What then of things that happened of the partly expected, partly unexpected variety? Well, given how long I’ve been in academia, how many conferences I’ve attended, and the itinerant and intertwined nature of scholarly careers, I thought that I would see familiar faces at some campuses—and I did. What I didn’t expect was that, over the course of the year, I’d spend time with a high school friend at one school (Bucknell University, where she is a member of the Theatre and Dance Department), someone whose doctoral committee I had served on at another (Randolph-Macon, where he now teaches), and the most inspiring dean I’ve ever worked with at a third (UMass Amherst, where he is now Chancellor).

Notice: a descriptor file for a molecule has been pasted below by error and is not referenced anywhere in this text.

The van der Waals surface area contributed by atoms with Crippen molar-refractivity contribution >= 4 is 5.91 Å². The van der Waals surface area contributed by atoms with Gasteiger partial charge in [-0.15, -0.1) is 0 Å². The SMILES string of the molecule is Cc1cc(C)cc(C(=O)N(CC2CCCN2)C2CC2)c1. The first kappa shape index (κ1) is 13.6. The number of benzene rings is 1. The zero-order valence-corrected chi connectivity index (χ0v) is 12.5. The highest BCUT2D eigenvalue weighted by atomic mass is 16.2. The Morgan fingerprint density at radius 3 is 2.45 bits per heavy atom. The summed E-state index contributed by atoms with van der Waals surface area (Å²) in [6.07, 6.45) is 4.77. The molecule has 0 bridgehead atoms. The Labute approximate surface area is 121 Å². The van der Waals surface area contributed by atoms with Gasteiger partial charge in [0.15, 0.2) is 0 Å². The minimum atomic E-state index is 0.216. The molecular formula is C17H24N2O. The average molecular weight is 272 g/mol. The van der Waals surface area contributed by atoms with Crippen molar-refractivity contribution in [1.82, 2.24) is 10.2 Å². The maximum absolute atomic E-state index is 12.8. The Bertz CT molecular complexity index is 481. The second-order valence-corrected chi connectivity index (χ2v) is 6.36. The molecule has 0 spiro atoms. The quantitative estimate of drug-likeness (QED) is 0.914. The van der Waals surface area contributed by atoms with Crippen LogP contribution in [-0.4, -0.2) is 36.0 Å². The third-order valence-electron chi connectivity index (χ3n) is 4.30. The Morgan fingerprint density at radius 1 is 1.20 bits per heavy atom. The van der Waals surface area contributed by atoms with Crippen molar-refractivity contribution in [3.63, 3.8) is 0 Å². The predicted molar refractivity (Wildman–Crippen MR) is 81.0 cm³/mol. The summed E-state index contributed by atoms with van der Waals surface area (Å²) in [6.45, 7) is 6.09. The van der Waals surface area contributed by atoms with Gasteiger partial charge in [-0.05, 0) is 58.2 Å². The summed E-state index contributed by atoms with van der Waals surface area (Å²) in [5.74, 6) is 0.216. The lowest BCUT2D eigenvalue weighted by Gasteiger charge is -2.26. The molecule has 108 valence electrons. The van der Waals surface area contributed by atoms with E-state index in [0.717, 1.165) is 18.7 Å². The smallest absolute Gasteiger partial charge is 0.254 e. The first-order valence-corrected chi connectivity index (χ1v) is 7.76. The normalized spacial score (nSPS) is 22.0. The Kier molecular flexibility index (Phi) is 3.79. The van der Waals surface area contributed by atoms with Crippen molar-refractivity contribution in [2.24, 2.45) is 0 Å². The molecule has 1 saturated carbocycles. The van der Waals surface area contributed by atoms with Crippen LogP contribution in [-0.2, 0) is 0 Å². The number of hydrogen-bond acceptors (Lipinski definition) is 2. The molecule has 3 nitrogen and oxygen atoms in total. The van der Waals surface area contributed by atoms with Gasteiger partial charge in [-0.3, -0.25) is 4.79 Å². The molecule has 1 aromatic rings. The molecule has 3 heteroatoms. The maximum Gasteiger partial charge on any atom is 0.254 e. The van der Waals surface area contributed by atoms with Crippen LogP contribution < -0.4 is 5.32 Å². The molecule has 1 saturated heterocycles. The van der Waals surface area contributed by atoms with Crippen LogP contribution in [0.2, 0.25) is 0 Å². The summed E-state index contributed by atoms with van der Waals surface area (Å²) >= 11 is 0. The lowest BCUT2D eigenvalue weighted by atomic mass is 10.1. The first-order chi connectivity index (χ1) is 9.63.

The most intriguing example of something that was both expected and surprising, however, relates not to individuals but to a time in history. When I set out for the University of Nebraska and Hofstra University last September to make my first two campus visits, I had one specific year on my mind: 1989. I planned to bring up that year’s Beijing massacre in passing during the public talk on China and globalization I was slated to give in Lincoln, and also knew I would focus a good deal of attention on the Tiananmen protests that preceded that tragedy during the guest lecture I would give in a class taught by Parks Coble, a Nebraska-based specialist in Chinese history whose work I began reading appreciatively thirty years ago while in graduate school. At Hofstra, meanwhile, my public talk was going to be all about 1989, taking the form of a twenty-five years on look back to why Communist Party rule had ended in many parts of Eastern and Central Europe yet persisted in China that year. What was unexpected was how often, as I moved on from those two visits to other campuses, I found myself thinking back as much to a personal as a political side of 1989. I kept reflecting on and speaking about the year’s protests and state violence, but I also spent a lot of time ruminating about how much crisscrossing the country as on this ΦBK tour was inspiring déjà vu-like memories of crisscrossing the country a quarter century earlier as an ABD in search of his first job.